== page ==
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Science Confirms Working Too Hard is Bad for Your Health—and Your Career

Although working very hard is often viewed positively as a sign you're truly dedicated to your job, new research suggests it may actually be harmful—to both your health and your career.

In a study published in Industrial and Labor Relations Review, researchers found that working too hard was strongly linked to reduced well-being, in terms of factors like stress, fatigue and job satisfaction. And even more surprisingly, putting in extra effort at work was moderately linked to "inferior" career-related outcomes, in terms of job security, recognition and career aspects, according to the Cut. In other words, giving all of yourself to your job might actually hurt your career. The reason, say researchers, is that working intensely takes such a toll on well-being, the cons outweigh the benefits, like impressing your boss.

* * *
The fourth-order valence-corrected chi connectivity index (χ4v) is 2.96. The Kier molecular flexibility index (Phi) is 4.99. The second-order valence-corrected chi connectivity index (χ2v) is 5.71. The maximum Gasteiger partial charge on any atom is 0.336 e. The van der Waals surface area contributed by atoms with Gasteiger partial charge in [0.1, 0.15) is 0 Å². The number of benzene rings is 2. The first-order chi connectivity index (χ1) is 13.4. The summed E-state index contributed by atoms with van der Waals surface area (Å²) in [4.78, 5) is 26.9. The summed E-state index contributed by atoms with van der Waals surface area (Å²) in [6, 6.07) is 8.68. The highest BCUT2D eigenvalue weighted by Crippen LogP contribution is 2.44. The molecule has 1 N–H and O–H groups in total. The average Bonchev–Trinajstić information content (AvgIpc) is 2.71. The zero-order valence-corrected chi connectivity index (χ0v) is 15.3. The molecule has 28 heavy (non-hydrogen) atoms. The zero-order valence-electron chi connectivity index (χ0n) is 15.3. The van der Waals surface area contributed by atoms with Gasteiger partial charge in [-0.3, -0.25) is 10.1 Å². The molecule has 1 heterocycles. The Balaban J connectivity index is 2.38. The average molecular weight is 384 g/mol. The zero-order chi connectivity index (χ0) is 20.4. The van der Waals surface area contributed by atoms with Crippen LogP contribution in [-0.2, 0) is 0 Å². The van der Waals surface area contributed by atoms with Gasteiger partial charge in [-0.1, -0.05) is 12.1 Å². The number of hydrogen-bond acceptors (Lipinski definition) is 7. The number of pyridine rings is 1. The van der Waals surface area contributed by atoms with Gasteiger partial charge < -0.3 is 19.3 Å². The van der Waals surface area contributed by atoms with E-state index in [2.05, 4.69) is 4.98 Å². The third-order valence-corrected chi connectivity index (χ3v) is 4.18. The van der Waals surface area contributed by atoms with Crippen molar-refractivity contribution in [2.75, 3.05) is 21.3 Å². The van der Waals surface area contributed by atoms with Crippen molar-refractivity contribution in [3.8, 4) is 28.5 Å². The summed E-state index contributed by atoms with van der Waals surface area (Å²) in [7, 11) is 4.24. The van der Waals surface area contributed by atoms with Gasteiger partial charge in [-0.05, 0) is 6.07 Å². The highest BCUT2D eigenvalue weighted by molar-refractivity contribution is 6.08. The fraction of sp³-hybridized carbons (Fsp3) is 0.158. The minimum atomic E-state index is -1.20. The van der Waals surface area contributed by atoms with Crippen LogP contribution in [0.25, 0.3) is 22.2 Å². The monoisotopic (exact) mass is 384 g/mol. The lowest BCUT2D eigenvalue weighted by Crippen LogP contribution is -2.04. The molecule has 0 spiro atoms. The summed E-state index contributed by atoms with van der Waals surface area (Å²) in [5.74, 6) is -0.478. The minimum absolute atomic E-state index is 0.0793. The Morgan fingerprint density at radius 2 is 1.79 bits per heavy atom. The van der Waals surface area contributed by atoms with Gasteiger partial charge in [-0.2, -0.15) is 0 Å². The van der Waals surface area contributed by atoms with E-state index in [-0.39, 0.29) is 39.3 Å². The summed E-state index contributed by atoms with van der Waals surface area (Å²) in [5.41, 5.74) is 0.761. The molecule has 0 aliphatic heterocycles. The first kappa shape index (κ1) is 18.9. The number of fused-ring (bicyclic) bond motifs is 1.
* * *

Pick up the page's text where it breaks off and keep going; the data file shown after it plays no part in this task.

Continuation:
To conduct the study, researchers examined the effects of overtime work and work intensity, aka work effort, on well-being (stress, fatigue and job satisfaction) and career-related outcomes (job security, recognition and career aspects), using data from more than 50,000 subjects from 36 European countries and all available industries, the Cut reports.

Based on the findings, researchers suggest employees become more aware of the broader limitations of working too hard and employers should allow workers the freedom to choose how and when they complete tasks.

So what does this all mean for us? Though completely slacking off on the job isn't going to land you in the C-suite, these findings should serve as a reminder that it's probably not worth missing bedtime with the kids every night for your job. You'll be doing your health and your career a big favor.

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